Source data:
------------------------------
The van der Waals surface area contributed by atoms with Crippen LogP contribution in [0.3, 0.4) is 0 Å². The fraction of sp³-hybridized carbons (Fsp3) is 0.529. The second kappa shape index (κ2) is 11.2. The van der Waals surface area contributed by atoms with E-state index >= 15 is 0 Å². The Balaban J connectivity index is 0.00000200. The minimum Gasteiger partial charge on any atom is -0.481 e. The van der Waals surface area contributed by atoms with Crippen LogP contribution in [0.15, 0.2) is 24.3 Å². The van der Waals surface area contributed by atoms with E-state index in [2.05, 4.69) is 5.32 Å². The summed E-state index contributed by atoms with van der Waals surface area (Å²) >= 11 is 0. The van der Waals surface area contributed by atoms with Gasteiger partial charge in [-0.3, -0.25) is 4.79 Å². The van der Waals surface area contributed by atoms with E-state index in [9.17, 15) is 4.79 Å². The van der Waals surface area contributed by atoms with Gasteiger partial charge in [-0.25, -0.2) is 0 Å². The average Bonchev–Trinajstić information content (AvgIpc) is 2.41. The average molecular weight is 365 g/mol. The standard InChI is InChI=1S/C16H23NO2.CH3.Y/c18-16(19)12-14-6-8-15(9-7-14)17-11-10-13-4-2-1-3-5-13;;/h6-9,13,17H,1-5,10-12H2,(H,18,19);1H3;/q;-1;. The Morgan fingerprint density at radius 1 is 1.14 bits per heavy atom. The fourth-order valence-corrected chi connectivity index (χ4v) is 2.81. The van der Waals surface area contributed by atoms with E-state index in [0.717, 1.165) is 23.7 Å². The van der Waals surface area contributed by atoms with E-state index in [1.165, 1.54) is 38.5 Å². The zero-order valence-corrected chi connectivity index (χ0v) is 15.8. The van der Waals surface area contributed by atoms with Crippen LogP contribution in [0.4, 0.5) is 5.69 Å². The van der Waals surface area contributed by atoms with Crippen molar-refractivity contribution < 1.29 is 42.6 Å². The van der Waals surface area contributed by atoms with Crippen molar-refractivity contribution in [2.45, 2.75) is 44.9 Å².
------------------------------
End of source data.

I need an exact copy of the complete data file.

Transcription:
The van der Waals surface area contributed by atoms with Crippen LogP contribution in [0.3, 0.4) is 0 Å². The fraction of sp³-hybridized carbons (Fsp3) is 0.529. The second kappa shape index (κ2) is 11.2. The van der Waals surface area contributed by atoms with E-state index >= 15 is 0 Å². The Balaban J connectivity index is 0.00000200. The minimum Gasteiger partial charge on any atom is -0.481 e. The van der Waals surface area contributed by atoms with Crippen LogP contribution in [0.15, 0.2) is 24.3 Å². The van der Waals surface area contributed by atoms with E-state index in [2.05, 4.69) is 5.32 Å². The summed E-state index contributed by atoms with van der Waals surface area (Å²) >= 11 is 0. The van der Waals surface area contributed by atoms with Gasteiger partial charge in [-0.3, -0.25) is 4.79 Å². The van der Waals surface area contributed by atoms with E-state index in [9.17, 15) is 4.79 Å². The van der Waals surface area contributed by atoms with Gasteiger partial charge in [-0.25, -0.2) is 0 Å². The average Bonchev–Trinajstić information content (AvgIpc) is 2.41. The average molecular weight is 365 g/mol. The standard InChI is InChI=1S/C16H23NO2.CH3.Y/c18-16(19)12-14-6-8-15(9-7-14)17-11-10-13-4-2-1-3-5-13;;/h6-9,13,17H,1-5,10-12H2,(H,18,19);1H3;/q;-1;. The Morgan fingerprint density at radius 1 is 1.14 bits per heavy atom. The fourth-order valence-corrected chi connectivity index (χ4v) is 2.81. The van der Waals surface area contributed by atoms with E-state index in [0.717, 1.165) is 23.7 Å². The van der Waals surface area contributed by atoms with E-state index in [1.165, 1.54) is 38.5 Å². The zero-order valence-corrected chi connectivity index (χ0v) is 15.8. The van der Waals surface area contributed by atoms with Crippen LogP contribution in [0.4, 0.5) is 5.69 Å². The van der Waals surface area contributed by atoms with Crippen molar-refractivity contribution < 1.29 is 42.6 Å². The van der Waals surface area contributed by atoms with Crippen molar-refractivity contribution in [2.45, 2.75) is 44.9 Å².